California law. A.B. 5, which became operative January 1, 2020, makes clear that a company’s workers must be classified as employees if the work they perform is not outside the usual course of a company’s business. Lyft’s drivers provide services that are squarely within the usual course of the company’s business. Nevertheless, companies like Lyft have resisted complying with the clear legal obligation. Still, the court had to resolve whether the plaintiffs’ individual claims must be submitted to arbitration, and also whether the plaintiffs waived their right to pursue claims on behalf of a class of Lyft drivers in California.

Arbitration. First, the court addressed Lyft’s motion to compel arbitration. The Ninth Circuit, in Toyo Tire Holdings of Americas, Inc. v. Continental Tire North America, Inc., held that “a district court may issue injunctive relief on arbitrable claims if interim relief is necessary to preserve the status quo and the meaningfulness of the arbitration process.” However, in this instance, the requested injunction “goes well beyond simply maintaining the status quo” by ordering a party to take affirmative action. The plaintiffs want now what an arbitrator might (or might not) provide later: an order compelling Lyft to reclassify all California drivers as employees. Court-ordered reclassification of Lyft drivers prior to arbitration would displace, rather than preserve, the arbitration process.

FAA exemption. The parties disputed whether the FAA applies to the Lyft drivers. The FAA’s first provision, 9 U.S.C. § 1, states that it does not “apply to contracts of employment of seamen, railroad employees, or any other class of workers engaged in foreign or interstate commerce.” The Supreme Court’s decision in New Prime, Inc. v. Oliveira settled that this transportation worker exemption also applies to independent contractors. So the only remaining question was whether the Lyft drivers engaged in foreign or interstate commerce. Finding no goods/passenger distinction in the FAA, the court determined that § 1 is not limited to workers who transport goods in interstate commerce. The longstanding modern definition of “in commerce” continues to be “persons or activities within the flow of interstate commerce.”

However, Lyft found more solid footing with its argument that, even if the transport of passengers qualify for the transportation worker exemption, the drivers don’t belong to a class of workers “engaged in foreign or interstate commerce.” The narrower meaning of “engaged in foreign or interstate commerce” dictates that only those classes of workers that transport goods or passengers across state lines (or international boundaries) can qualify for the exemption. However, the work of the Lyft drivers predominantly entailed intrastate trips. Thus, the court concluded that as a class, the drivers were not engaged in interstate commerce. Interstate trips that occurred by happenstance of geography did not alter the intrastate transportation function performed by the class of workers. Nor did the fact that Lyft drivers frequently pick up and drop off people at airports and train stations mean that they are, as a class, engaged in interstate commerce. The Lyft drivers’ “relationship to interstate transit is only casual and incidental,” and they lack the requisite “practical, economic continuity” with interstate air or rail transportation.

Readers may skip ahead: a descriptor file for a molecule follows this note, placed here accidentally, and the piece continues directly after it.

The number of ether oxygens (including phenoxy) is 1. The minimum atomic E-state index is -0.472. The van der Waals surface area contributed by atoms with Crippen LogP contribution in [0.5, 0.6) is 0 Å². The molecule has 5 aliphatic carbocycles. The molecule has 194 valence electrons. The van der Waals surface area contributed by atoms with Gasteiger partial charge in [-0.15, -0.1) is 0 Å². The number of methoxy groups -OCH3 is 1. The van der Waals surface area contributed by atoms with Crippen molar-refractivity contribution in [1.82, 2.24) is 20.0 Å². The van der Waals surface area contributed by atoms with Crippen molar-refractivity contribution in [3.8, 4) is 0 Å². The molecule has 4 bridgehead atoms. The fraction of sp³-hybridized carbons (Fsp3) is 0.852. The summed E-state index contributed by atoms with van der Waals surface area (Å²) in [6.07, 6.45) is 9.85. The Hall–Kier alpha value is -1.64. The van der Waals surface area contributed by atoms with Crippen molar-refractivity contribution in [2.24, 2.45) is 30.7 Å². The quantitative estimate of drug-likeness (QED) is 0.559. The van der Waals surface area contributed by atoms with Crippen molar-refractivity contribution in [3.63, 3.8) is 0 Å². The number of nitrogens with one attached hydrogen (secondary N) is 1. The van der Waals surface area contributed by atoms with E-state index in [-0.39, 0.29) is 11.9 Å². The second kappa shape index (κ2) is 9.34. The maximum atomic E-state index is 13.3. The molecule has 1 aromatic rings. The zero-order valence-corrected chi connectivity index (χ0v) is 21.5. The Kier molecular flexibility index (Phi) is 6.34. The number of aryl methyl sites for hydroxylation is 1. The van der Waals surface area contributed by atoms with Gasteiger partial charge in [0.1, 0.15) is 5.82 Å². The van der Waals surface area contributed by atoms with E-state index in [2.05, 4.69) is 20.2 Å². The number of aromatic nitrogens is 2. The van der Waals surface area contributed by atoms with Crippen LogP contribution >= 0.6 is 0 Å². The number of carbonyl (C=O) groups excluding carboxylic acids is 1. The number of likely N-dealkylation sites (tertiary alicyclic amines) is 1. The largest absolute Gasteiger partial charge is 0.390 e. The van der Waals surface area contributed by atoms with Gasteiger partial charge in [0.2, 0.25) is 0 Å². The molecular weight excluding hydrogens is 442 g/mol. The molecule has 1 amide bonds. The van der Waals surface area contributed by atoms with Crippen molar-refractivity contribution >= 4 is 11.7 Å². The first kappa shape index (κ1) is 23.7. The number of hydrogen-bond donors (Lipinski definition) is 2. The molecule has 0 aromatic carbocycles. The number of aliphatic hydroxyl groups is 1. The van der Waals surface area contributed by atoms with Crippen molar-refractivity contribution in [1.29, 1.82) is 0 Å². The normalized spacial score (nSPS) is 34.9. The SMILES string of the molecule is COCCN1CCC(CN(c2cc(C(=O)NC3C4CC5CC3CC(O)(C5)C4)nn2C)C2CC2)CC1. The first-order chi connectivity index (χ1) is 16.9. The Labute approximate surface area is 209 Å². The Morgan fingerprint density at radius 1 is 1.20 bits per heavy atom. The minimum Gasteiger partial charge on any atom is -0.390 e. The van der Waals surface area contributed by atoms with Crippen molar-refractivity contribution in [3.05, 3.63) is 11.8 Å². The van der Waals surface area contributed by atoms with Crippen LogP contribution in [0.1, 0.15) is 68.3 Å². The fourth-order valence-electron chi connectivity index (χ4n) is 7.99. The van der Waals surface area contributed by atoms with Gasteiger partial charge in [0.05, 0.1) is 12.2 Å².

Because the FAA’s transportation worker exemption does not apply to Lyft drivers, the parties’ arbitration agreement is subject to the FAA and is enforceable.

Waiver. Moreover, the terms of the service agreement between Lyft and its drivers allocate most threshold issues to the arbitrator. Further, under the agreement, the drivers waive their right to pursue class, collective, or representative claims. Accordingly, Lyft was granted its motion to compel the plaintiffs’ claims for individualized relief. Further, the class allegations were stricken because the plaintiffs waived the right to represent a class in any forum.